Your club connection gives you the chance to develop skills like public speaking, project management, and event planning. You’ll meet interesting people from your community and around the world. And you’ll tackle local and international issues that are important to you and your fellow club members.
If meeting at a brick and mortar location isn’t feasible, then a Rotary e-club might be right for you. Like other Rotary clubs, e-clubs meet weekly, carry out service projects, support The Rotary Foundation, and socialize. But instead of meeting in person, they connect through the Internet.
Learn more about Rotary e-clubs
You can expand your club connections to the world by developing a twin club relationship, organizing a Friendship Exchange, joining a Rotarian Action Group or Rotary Fellowship, or hosting an Open World visit. With more than 35,000 Rotary clubs worldwide, you have a friend in Rotary wherever you go.
Find more ideas for making an international connection
Twin clubs, or sister clubs, are two clubs from different countries that form a long-term relationship to promote international understanding and goodwill and carry out service projects in their communities. When looking for a partner, consider clubs that:
- Share similar interests, challenges, or history
- You’ve worked with in the past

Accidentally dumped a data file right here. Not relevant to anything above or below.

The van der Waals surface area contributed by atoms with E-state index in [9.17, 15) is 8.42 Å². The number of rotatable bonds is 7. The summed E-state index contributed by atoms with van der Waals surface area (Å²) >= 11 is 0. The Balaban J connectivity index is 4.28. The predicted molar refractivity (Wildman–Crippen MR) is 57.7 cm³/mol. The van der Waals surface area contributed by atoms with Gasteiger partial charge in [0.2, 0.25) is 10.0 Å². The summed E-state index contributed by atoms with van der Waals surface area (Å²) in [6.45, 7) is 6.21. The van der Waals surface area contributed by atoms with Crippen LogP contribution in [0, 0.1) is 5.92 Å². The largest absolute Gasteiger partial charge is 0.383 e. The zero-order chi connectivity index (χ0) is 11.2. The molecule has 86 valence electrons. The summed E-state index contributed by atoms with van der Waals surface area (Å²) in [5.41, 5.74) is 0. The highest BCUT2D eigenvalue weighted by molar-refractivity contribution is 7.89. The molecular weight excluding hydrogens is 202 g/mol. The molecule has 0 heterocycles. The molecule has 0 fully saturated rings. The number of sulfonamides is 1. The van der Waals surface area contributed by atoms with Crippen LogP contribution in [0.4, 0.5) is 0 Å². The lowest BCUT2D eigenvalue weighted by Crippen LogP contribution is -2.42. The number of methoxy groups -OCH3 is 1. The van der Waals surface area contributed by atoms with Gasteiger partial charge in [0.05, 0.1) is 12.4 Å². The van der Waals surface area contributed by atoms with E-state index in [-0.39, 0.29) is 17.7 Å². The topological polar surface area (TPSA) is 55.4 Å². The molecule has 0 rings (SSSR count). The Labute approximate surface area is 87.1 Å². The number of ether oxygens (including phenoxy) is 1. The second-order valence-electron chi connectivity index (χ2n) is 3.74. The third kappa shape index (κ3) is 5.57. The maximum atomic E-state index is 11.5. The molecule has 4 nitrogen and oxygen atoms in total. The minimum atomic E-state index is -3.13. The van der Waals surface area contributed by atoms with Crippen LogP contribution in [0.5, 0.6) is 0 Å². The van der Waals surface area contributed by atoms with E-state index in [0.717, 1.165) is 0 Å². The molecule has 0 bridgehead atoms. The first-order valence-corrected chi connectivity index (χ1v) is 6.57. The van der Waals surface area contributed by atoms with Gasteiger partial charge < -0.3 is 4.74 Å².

- Are located in a place that matches your club’s service interests
- Speak a common language
Recognize your relationship with a Twin Club Certificate of Recognition.
Explore new cultures and discover diverse perspectives by participating in a Friendship Exchange, a self-funded international exchange opportunity for Rotary members and their families. Taking part in an exchange is a wonderful way to make new friends and establish international service partnerships.
Download a Rotary Friendship Exchange promotional postcard.
Email us with questions.
Rotarian Action Groups
Connect with Rotary members, family members, and Rotaract members who are experts in a particular field by joining a Rotarian Action Group. Group members share their expertise by collaborating with clubs and districts on service projects.
Interested in scuba diving or marathon running? Want to use your skills as a doctor or environmentalist to make a difference? Share your hobby or vocation with fellow club members, their spouses, and Rotaractors. Some Rotary Fellowships are purely social, and others use their common interests and knowledge to carry out service projects.
An intercountry committee offers you the chance to work with Rotary clubs or districts in two or more countries. You might work with a committee to carry out international service projects, to sponsor a new Rotary club, or to develop a twin club relationship.